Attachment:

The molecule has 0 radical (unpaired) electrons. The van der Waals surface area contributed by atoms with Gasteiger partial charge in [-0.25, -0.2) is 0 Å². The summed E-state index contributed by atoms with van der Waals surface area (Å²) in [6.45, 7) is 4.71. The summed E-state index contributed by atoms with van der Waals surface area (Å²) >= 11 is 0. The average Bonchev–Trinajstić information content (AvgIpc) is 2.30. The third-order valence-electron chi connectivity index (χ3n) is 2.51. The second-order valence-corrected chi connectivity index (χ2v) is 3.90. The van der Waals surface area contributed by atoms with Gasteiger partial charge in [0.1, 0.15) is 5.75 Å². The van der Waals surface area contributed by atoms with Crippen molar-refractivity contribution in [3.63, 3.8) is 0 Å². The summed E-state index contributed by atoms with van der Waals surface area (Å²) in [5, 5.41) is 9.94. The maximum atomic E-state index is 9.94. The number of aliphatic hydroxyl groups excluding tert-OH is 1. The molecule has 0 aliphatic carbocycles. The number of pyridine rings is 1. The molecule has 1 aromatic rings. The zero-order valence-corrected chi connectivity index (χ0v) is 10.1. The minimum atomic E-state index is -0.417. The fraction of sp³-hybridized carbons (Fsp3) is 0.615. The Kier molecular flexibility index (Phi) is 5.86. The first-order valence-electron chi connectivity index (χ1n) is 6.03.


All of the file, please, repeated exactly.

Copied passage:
The molecule has 0 radical (unpaired) electrons. The van der Waals surface area contributed by atoms with Gasteiger partial charge in [-0.25, -0.2) is 0 Å². The summed E-state index contributed by atoms with van der Waals surface area (Å²) in [6.45, 7) is 4.71. The summed E-state index contributed by atoms with van der Waals surface area (Å²) >= 11 is 0. The average Bonchev–Trinajstić information content (AvgIpc) is 2.30. The third-order valence-electron chi connectivity index (χ3n) is 2.51. The second-order valence-corrected chi connectivity index (χ2v) is 3.90. The van der Waals surface area contributed by atoms with Gasteiger partial charge in [0.1, 0.15) is 5.75 Å². The van der Waals surface area contributed by atoms with Crippen molar-refractivity contribution in [3.63, 3.8) is 0 Å². The summed E-state index contributed by atoms with van der Waals surface area (Å²) in [5, 5.41) is 9.94. The maximum atomic E-state index is 9.94. The number of aliphatic hydroxyl groups excluding tert-OH is 1. The molecule has 0 aliphatic carbocycles. The number of pyridine rings is 1. The molecule has 1 aromatic rings. The zero-order valence-corrected chi connectivity index (χ0v) is 10.1. The minimum atomic E-state index is -0.417. The fraction of sp³-hybridized carbons (Fsp3) is 0.615. The Kier molecular flexibility index (Phi) is 5.86. The first-order valence-electron chi connectivity index (χ1n) is 6.03.